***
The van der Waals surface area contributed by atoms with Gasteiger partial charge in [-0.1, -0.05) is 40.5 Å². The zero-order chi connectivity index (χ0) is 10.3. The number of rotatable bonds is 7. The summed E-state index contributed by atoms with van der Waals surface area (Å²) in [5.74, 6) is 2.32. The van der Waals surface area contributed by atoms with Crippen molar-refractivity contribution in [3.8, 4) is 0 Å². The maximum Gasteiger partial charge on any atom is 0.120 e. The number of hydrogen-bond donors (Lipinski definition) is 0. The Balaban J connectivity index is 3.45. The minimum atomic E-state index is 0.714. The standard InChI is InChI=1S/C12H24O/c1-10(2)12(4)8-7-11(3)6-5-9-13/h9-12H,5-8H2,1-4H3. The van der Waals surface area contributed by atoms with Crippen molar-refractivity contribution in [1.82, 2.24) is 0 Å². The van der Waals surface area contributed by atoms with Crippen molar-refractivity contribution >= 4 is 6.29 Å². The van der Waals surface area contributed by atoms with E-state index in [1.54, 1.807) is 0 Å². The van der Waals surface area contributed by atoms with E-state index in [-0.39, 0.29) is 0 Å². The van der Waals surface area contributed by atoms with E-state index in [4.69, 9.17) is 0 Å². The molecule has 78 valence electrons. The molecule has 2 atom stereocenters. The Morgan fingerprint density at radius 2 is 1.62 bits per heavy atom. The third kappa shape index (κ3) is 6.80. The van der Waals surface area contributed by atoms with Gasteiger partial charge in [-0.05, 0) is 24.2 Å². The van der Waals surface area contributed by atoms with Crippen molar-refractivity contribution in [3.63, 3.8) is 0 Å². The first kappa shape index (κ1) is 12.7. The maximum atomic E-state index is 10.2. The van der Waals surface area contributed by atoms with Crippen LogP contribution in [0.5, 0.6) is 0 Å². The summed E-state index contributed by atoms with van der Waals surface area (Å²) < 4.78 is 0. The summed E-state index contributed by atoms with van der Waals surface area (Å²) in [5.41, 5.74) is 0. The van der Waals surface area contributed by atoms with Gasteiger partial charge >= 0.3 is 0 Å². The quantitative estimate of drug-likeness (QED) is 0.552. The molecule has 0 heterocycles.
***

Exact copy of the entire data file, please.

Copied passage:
The van der Waals surface area contributed by atoms with Gasteiger partial charge in [-0.1, -0.05) is 40.5 Å². The zero-order chi connectivity index (χ0) is 10.3. The number of rotatable bonds is 7. The summed E-state index contributed by atoms with van der Waals surface area (Å²) in [5.74, 6) is 2.32. The van der Waals surface area contributed by atoms with Crippen molar-refractivity contribution in [3.8, 4) is 0 Å². The maximum Gasteiger partial charge on any atom is 0.120 e. The number of hydrogen-bond donors (Lipinski definition) is 0. The Balaban J connectivity index is 3.45. The minimum atomic E-state index is 0.714. The standard InChI is InChI=1S/C12H24O/c1-10(2)12(4)8-7-11(3)6-5-9-13/h9-12H,5-8H2,1-4H3. The van der Waals surface area contributed by atoms with Crippen molar-refractivity contribution in [1.82, 2.24) is 0 Å². The van der Waals surface area contributed by atoms with Crippen molar-refractivity contribution >= 4 is 6.29 Å². The van der Waals surface area contributed by atoms with E-state index in [1.54, 1.807) is 0 Å². The van der Waals surface area contributed by atoms with E-state index in [-0.39, 0.29) is 0 Å². The van der Waals surface area contributed by atoms with E-state index in [4.69, 9.17) is 0 Å². The molecule has 78 valence electrons. The molecule has 2 atom stereocenters. The Morgan fingerprint density at radius 2 is 1.62 bits per heavy atom. The third kappa shape index (κ3) is 6.80. The van der Waals surface area contributed by atoms with Gasteiger partial charge in [-0.05, 0) is 24.2 Å². The van der Waals surface area contributed by atoms with Crippen molar-refractivity contribution in [3.63, 3.8) is 0 Å². The first kappa shape index (κ1) is 12.7. The maximum atomic E-state index is 10.2. The van der Waals surface area contributed by atoms with Crippen LogP contribution in [0.5, 0.6) is 0 Å². The summed E-state index contributed by atoms with van der Waals surface area (Å²) < 4.78 is 0. The summed E-state index contributed by atoms with van der Waals surface area (Å²) in [5.41, 5.74) is 0. The van der Waals surface area contributed by atoms with Gasteiger partial charge >= 0.3 is 0 Å². The quantitative estimate of drug-likeness (QED) is 0.552. The molecule has 0 heterocycles.